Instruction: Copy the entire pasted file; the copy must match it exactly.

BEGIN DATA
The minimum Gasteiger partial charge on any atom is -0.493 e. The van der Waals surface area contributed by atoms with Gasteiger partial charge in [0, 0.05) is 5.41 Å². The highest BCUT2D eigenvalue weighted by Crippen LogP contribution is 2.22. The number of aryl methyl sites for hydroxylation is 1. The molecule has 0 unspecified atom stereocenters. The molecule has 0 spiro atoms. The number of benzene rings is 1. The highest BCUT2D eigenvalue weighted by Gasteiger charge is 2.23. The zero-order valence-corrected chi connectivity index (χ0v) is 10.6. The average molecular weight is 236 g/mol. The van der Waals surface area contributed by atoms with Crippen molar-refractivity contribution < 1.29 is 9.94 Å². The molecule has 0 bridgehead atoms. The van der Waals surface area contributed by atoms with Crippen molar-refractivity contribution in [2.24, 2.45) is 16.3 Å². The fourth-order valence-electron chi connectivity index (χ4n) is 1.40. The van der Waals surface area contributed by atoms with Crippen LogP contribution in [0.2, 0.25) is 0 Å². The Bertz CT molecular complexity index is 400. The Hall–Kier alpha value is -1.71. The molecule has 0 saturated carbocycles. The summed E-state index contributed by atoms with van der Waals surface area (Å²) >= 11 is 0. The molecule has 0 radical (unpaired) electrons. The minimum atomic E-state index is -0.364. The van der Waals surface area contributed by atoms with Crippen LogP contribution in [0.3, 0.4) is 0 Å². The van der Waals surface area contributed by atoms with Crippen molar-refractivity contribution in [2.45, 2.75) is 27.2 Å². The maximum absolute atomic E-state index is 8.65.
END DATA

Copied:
The minimum Gasteiger partial charge on any atom is -0.493 e. The van der Waals surface area contributed by atoms with Gasteiger partial charge in [0, 0.05) is 5.41 Å². The highest BCUT2D eigenvalue weighted by Crippen LogP contribution is 2.22. The number of aryl methyl sites for hydroxylation is 1. The molecule has 0 unspecified atom stereocenters. The molecule has 0 spiro atoms. The number of benzene rings is 1. The highest BCUT2D eigenvalue weighted by Gasteiger charge is 2.23. The zero-order valence-corrected chi connectivity index (χ0v) is 10.6. The average molecular weight is 236 g/mol. The van der Waals surface area contributed by atoms with Crippen molar-refractivity contribution < 1.29 is 9.94 Å². The molecule has 0 bridgehead atoms. The van der Waals surface area contributed by atoms with Crippen molar-refractivity contribution in [2.24, 2.45) is 16.3 Å². The fourth-order valence-electron chi connectivity index (χ4n) is 1.40. The van der Waals surface area contributed by atoms with Crippen LogP contribution in [0.2, 0.25) is 0 Å². The Bertz CT molecular complexity index is 400. The Hall–Kier alpha value is -1.71. The molecule has 0 saturated carbocycles. The summed E-state index contributed by atoms with van der Waals surface area (Å²) >= 11 is 0. The molecule has 0 radical (unpaired) electrons. The minimum atomic E-state index is -0.364. The van der Waals surface area contributed by atoms with Crippen LogP contribution in [0.3, 0.4) is 0 Å². The van der Waals surface area contributed by atoms with Crippen molar-refractivity contribution in [2.45, 2.75) is 27.2 Å². The maximum absolute atomic E-state index is 8.65.